DES MOINES, Iowa — Iowa's largest school district is implementing a new "physical fighting policy" to address safety concerns.
Des Moines Public Schools Superintendent Thomas Ahart sent out a message Friday reflecting on "a steady decline in civil discourse" over the last few years. He said it intensified with the COVID-19 pandemic.
"Adults across the nation are sometimes modeling poor behavior everywhere from neighborhood grocery stores and restaurants and airplanes to school board meetings and state and national political arenas," Ahart said. "Tempers are short, divides seem deep, social media has been weaponized, our collective emotional resilience is waning, and this sadly influences student behavior in schools and in the community."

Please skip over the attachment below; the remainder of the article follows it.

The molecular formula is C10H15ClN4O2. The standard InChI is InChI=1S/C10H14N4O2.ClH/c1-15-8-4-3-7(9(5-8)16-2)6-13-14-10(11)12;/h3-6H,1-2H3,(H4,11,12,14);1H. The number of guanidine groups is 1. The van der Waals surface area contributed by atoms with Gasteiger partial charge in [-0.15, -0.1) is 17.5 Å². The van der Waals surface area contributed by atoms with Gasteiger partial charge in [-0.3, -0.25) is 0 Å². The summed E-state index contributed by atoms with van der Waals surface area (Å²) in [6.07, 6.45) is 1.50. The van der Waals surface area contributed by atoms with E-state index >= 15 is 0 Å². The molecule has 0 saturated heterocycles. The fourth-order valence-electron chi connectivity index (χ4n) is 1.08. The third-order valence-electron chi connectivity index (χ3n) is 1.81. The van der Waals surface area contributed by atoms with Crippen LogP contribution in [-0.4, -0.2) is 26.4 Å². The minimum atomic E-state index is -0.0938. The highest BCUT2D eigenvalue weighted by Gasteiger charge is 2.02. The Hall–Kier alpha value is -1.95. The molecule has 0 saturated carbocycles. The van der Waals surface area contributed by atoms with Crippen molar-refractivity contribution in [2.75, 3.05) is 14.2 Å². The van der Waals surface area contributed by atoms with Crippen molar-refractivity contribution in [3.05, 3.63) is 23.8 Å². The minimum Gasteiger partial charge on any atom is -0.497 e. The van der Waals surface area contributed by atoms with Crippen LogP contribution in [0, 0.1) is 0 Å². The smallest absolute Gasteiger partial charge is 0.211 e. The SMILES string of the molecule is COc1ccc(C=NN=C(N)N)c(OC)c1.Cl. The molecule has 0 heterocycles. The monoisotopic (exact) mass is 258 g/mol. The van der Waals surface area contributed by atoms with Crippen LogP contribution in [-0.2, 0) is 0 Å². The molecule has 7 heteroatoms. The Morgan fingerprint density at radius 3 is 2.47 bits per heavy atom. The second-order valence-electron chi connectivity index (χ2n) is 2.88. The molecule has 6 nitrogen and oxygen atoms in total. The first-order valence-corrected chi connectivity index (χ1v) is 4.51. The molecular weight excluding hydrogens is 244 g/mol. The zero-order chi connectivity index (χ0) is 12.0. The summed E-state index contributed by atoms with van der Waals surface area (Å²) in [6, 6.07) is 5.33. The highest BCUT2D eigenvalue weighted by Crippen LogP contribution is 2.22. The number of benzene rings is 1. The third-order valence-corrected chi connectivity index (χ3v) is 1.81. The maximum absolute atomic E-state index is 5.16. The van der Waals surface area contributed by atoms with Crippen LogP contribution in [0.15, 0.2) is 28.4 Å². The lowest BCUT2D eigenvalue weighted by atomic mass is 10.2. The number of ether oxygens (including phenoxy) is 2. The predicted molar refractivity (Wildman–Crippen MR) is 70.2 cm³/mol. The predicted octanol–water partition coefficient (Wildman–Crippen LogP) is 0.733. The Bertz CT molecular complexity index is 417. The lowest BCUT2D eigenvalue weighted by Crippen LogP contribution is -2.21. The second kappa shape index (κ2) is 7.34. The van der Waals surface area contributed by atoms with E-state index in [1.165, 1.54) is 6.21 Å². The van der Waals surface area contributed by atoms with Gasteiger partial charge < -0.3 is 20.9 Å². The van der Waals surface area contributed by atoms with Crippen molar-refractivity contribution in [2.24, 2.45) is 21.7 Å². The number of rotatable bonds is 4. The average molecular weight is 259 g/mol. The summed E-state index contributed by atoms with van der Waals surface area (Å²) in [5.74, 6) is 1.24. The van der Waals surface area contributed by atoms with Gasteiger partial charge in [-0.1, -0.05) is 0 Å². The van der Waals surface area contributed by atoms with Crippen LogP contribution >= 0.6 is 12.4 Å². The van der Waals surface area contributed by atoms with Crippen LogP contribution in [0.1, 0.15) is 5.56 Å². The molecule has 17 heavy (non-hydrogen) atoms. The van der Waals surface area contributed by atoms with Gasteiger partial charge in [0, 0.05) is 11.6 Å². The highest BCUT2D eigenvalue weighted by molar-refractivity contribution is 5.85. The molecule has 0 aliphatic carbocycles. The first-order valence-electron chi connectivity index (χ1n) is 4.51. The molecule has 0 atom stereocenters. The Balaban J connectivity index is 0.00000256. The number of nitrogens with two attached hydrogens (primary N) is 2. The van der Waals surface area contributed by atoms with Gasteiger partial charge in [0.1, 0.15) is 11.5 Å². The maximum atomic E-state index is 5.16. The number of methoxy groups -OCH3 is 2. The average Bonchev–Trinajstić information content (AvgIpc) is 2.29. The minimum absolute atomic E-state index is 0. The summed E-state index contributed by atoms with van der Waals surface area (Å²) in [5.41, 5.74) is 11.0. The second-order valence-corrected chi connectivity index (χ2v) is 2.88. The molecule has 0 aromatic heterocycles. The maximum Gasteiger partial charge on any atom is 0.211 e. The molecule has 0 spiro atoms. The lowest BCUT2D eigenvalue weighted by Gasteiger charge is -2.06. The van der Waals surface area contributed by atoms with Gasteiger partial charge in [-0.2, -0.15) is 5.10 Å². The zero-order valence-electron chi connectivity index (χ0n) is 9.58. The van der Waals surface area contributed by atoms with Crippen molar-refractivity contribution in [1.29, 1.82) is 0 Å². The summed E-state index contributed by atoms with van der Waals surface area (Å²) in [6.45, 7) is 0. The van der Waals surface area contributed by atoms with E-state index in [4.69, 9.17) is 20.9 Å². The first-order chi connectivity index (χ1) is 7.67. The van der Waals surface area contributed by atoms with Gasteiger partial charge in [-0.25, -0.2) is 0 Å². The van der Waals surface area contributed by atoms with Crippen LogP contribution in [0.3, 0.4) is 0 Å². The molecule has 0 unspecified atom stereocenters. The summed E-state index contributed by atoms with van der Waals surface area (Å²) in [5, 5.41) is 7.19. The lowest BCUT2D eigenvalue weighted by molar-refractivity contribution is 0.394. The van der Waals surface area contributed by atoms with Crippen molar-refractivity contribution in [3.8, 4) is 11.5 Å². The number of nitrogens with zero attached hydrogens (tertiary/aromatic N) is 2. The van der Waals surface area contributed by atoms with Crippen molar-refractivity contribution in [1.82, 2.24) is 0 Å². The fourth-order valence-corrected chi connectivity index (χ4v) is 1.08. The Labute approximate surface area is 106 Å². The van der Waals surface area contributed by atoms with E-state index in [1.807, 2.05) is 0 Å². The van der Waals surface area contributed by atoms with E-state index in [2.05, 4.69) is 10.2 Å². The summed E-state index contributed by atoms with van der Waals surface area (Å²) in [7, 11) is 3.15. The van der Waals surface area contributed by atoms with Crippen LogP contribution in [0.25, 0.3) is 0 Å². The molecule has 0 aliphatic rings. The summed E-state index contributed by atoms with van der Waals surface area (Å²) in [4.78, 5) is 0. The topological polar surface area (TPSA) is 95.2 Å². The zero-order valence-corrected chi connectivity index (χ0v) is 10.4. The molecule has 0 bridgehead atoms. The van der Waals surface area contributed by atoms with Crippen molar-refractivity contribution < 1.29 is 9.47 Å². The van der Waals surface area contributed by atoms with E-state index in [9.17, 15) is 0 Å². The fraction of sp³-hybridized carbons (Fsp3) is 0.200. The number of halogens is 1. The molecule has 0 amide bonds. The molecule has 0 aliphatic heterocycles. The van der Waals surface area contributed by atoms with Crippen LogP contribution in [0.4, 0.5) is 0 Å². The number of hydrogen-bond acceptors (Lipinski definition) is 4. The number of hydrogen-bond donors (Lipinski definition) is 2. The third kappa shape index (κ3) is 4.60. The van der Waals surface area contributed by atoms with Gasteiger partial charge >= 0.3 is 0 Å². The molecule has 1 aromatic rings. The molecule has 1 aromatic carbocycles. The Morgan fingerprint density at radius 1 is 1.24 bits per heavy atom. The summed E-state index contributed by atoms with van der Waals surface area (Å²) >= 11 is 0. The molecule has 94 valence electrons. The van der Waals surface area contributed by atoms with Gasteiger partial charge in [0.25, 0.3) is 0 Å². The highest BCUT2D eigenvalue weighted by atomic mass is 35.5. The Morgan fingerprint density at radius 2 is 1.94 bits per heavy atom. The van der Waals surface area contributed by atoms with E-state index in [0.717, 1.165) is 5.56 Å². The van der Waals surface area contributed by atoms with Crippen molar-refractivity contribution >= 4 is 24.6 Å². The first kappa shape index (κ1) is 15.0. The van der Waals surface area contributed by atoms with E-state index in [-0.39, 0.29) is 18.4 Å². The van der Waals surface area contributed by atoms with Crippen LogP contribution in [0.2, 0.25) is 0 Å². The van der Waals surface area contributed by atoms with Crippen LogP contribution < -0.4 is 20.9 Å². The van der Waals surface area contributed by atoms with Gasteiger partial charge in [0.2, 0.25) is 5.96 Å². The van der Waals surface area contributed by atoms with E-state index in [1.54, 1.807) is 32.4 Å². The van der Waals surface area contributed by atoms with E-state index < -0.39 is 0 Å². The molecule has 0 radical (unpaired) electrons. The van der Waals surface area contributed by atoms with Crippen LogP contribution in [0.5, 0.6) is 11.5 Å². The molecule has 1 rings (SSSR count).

Under the new policy, a student who is in a physical fight will be placed on a behavior contract to try to address issues that led to the fight. If the student is in a second fight, they will be moved to online instruction for 30 school days. The district noted this will be through a third-party provider, not DMPS Virtual Campus.
"During this time, the district will provide the student and family supports to address the root causes of the persistent, unsafe behaviors and build a transition plan clearly outlining criteria before they return to in-person learning," the policy reads.
If the student is in another fight after returning to in-person school, they will go back to online instruction for 60 school days.
Ahart also said the district will invest more resources into "re-establishing clear expectations for all stakeholders," collective problem-solving, cameras and door security.
He also said changing behavior requires the entire community to model the change they would like to see, as students only spend a fraction of their time in class.
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